BLURB: Kate Rafter is a high-flying war reporter. She’s the strong one. The one who escaped their father. Her younger sister Sally didn’t. Instead, she drinks.
But when their mother dies, Kate is forced to return home. And on her first night she is woken by a terrifying scream.
At first Kate tells herself it’s just a nightmare. But then she hears it again. And this time she knows she’s not imagining it.
What secret is lurking in the old family home?
And is she strong enough to uncover it…and make it out alive?
I’ve had one of these flu-type things all week that make you just ache and want to sleep all the time, hence the few days behind this review is. I really did think I’d be awake and compos mentis more than enough hours to read and review My Sister’s Bones by Nuala Ellwood, which on paper looked like a straight domestic noir/psychological thriller job, the kind that takes a few hours – 2-3 if you’re a fast reader, which I’m not. But NO! this book proved to be so much more…
It’s about a disfunctional family, although it didn’t become one until the baby of the family, Timmy, drowned on a day at the beach. The father of the family blamed the mother (who was further up the beach with Sally, the middle child) and took to getting drunk, and beating her and the mouthy Kate, the older sister who was paddling with the boy that day, and he found solace in a bottle until it killed him. While their mother, Gill, and Kate were blaming themselves for Timmy’s early demise – which was really just a tragic accident – younger sister Sally was out running a bit wild, and fell pregnant at 14, just as Kate was leaving for university. At that point, a schism opened up between the sisters which never really mended.
Sally took after her father to a certain extent, and enjoyed a glass of wine, but despite that, she found a good, supportive partner in the boy-next-door, Paul, who married Sally and took on Hannah as his daughter. They seemed a happy family when Kate saw them on her occasional trips back, although Kate was aware of Sally’s growing drinking problem. But when Hannah became a teenager, she rebelled. Sally saw it as nothing to worry about, through the bottom of her (increasingly large) wine glass – after all, hadn’t she done the same? Then Hannah ran away. But she dropped in on her Aunt Kate in London, then sent a postcard to her mother and Paul, saying she was going to work abroad. So what could Sally do? On her own all day, sacked from her job in a bank, she could drink, just like her Dad. But she wouldn’t hurt anyone, like him; she was just filling up the loneliness with wine.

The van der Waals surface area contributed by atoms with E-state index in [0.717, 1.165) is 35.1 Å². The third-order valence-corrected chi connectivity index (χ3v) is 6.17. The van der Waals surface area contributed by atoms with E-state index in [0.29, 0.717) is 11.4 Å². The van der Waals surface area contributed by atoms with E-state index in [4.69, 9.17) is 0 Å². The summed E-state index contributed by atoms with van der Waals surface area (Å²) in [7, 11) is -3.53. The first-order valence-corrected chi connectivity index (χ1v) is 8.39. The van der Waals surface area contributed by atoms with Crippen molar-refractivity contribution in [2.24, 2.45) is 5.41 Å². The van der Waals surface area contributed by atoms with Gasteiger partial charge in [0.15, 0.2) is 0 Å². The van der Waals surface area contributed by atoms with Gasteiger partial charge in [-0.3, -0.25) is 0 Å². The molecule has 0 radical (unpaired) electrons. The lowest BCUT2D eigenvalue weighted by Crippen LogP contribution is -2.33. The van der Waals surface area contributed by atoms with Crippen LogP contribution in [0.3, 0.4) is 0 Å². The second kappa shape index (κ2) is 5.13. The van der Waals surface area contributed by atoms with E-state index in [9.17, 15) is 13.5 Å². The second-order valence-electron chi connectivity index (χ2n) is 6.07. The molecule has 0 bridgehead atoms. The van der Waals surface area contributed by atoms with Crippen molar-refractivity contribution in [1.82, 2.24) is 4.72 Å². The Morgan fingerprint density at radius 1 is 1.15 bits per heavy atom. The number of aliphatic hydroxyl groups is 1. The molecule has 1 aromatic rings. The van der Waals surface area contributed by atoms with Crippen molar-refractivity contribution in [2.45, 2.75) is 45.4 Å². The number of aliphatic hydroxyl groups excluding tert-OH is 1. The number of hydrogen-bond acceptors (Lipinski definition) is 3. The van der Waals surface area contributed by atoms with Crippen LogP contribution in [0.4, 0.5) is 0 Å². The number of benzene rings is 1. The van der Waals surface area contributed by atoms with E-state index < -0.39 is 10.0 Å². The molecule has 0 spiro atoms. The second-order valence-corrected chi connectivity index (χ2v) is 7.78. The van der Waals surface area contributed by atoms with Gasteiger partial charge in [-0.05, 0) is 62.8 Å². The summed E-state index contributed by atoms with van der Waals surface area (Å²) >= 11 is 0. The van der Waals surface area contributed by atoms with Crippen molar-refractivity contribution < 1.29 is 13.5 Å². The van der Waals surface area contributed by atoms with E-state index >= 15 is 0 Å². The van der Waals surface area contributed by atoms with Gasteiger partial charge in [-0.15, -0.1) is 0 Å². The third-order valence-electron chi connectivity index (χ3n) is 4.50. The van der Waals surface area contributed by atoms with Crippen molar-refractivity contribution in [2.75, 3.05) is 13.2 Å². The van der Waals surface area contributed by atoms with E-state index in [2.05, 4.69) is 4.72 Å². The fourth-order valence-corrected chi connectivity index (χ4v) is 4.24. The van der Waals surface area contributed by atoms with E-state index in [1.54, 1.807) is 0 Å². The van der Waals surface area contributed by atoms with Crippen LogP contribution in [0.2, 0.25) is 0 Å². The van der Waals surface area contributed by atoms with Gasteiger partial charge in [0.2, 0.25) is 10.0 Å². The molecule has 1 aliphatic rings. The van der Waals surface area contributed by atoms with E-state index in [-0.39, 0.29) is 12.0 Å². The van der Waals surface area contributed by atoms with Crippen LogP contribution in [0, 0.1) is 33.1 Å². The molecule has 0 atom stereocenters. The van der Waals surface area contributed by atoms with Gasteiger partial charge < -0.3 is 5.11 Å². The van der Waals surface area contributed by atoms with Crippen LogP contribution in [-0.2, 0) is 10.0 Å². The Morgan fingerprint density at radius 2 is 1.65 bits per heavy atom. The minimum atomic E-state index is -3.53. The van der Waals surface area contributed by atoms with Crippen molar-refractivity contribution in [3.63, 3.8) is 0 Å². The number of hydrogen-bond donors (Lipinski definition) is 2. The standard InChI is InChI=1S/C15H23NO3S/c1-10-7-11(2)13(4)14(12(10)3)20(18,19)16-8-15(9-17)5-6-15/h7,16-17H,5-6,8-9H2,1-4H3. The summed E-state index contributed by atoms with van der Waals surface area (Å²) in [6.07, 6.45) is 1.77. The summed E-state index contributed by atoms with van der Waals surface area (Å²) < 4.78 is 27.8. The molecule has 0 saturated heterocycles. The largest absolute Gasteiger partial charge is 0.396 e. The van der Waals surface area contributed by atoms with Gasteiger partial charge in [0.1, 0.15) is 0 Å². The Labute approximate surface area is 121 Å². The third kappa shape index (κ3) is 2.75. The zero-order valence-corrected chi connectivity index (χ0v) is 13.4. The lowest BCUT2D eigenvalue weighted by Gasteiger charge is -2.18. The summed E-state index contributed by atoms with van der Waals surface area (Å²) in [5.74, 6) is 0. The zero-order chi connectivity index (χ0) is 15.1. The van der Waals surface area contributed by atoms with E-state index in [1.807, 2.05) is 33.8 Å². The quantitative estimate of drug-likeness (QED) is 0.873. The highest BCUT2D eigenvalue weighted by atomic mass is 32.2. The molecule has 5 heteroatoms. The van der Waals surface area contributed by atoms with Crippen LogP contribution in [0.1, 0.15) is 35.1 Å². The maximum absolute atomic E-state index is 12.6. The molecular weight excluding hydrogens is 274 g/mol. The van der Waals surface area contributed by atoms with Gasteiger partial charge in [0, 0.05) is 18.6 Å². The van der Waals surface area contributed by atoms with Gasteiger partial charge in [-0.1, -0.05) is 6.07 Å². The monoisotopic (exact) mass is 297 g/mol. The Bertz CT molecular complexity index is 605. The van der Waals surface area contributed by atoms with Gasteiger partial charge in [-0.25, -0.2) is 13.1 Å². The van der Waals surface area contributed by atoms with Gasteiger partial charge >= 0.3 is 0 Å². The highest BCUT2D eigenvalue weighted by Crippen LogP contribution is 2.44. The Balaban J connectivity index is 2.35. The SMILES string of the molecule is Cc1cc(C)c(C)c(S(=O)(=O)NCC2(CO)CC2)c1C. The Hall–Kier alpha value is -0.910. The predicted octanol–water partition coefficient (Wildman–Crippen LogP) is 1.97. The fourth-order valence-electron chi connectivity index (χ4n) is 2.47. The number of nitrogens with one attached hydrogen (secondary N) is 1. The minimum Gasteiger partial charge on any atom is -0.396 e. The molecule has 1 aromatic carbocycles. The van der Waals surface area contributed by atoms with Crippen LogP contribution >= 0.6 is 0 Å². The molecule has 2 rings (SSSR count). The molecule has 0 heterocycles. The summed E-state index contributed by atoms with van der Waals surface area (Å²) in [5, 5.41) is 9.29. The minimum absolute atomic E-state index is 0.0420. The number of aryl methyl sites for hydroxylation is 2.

Meanwhile, Kate worked as a war reporter, most recently in Aleppo, Syria. It’s as though, unable to save her brother, she did her best to tell the world about others in need. However, she got too close to a family they were staying with in Aleppo, and when the young boy died, Kate couldn’t cope. Around this time she was called back to the UK to deal with her mother Gill’s affairs after she’d died, and Kate had to see her solicitor and sign papers. It was Paul who helped her out throughout her time in Herne Bay – Kate had no illusions about the state of her sister, who by now spent all her time in the conservatory, not washing or dressing much – just drinking. Kate barely saw her.
That’s part 1 of the book, which I actually found quite slow and long-winded. Later in the book is when it gets more dramatic. While she’s home she keeps seeing a young boy of 3 or 4 in her garden, and accuses her Iranian neighbour Fida – Paul’s tenant (when his parents died he’d kept the house while him and Sally moved to a nicer part of town) – of mistreating her son, and keeping him locked in the shed. After several such altercations and disturbances of the peace, the police are called, and a psychiatrist, Dr. Shaw, to ascertain whether Kate is a danger to herself or anyone else. These conversations with the psychiatrist are peppered throughout the book from the very start, revealing a lot about Kate and her past, both recent and distant. Dr. Shaw assumes these physical and vocal delusions are symptoms of Kate having PTSD, and the visions are of Nidal, the young Syrian boy who was killed.
I really can’t add any more regarding the storyline as there be spoilers ahead! But here are when things start to speed up considerably. There’s a death, which is the catalyst for lots of secrets unwinding. It’s definitely one of the best-plotted and substantial psychological thrillers I’ve read – in fact, I think lumping this book in with much of the genre would be doing it a grave disservice. If, like me, you find it a tad slow-going at the beginning, I urge you to stick with it, as there are plenty of shocks, surprises and scares in store – Ellwood’s simply setting the scene for the real action to begin…!
So if you consider psychological thrillers/domestic noir one of your favourite genres, then this is definitely one of such books not to be missed. That would be a crime in itself!